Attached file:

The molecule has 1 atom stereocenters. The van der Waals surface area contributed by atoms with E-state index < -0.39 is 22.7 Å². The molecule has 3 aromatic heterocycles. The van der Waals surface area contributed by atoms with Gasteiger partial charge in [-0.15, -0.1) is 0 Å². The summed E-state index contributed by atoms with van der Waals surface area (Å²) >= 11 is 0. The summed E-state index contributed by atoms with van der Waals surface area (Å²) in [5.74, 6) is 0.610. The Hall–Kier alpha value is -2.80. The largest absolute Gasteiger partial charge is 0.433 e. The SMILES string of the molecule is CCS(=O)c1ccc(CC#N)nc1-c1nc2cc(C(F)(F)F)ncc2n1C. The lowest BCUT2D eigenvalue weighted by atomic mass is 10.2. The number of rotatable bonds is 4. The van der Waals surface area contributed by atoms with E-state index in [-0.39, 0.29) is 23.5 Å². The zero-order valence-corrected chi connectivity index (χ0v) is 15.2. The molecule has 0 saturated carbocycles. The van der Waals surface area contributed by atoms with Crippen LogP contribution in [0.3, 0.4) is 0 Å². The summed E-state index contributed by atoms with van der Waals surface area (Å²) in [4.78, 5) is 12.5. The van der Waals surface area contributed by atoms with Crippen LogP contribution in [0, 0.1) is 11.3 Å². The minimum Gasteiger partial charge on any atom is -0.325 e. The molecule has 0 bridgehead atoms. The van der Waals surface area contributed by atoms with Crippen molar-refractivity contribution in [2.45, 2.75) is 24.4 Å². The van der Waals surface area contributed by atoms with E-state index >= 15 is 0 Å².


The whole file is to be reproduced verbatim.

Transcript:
The molecule has 1 atom stereocenters. The van der Waals surface area contributed by atoms with E-state index < -0.39 is 22.7 Å². The molecule has 3 aromatic heterocycles. The van der Waals surface area contributed by atoms with Gasteiger partial charge in [-0.15, -0.1) is 0 Å². The summed E-state index contributed by atoms with van der Waals surface area (Å²) >= 11 is 0. The summed E-state index contributed by atoms with van der Waals surface area (Å²) in [5.74, 6) is 0.610. The Hall–Kier alpha value is -2.80. The largest absolute Gasteiger partial charge is 0.433 e. The SMILES string of the molecule is CCS(=O)c1ccc(CC#N)nc1-c1nc2cc(C(F)(F)F)ncc2n1C. The lowest BCUT2D eigenvalue weighted by atomic mass is 10.2. The number of rotatable bonds is 4. The van der Waals surface area contributed by atoms with E-state index in [-0.39, 0.29) is 23.5 Å². The zero-order valence-corrected chi connectivity index (χ0v) is 15.2. The molecule has 0 saturated carbocycles. The van der Waals surface area contributed by atoms with Crippen LogP contribution in [0.3, 0.4) is 0 Å². The summed E-state index contributed by atoms with van der Waals surface area (Å²) in [4.78, 5) is 12.5. The van der Waals surface area contributed by atoms with Crippen LogP contribution in [0, 0.1) is 11.3 Å². The minimum Gasteiger partial charge on any atom is -0.325 e. The molecule has 0 bridgehead atoms. The van der Waals surface area contributed by atoms with Crippen molar-refractivity contribution in [2.45, 2.75) is 24.4 Å². The van der Waals surface area contributed by atoms with E-state index >= 15 is 0 Å².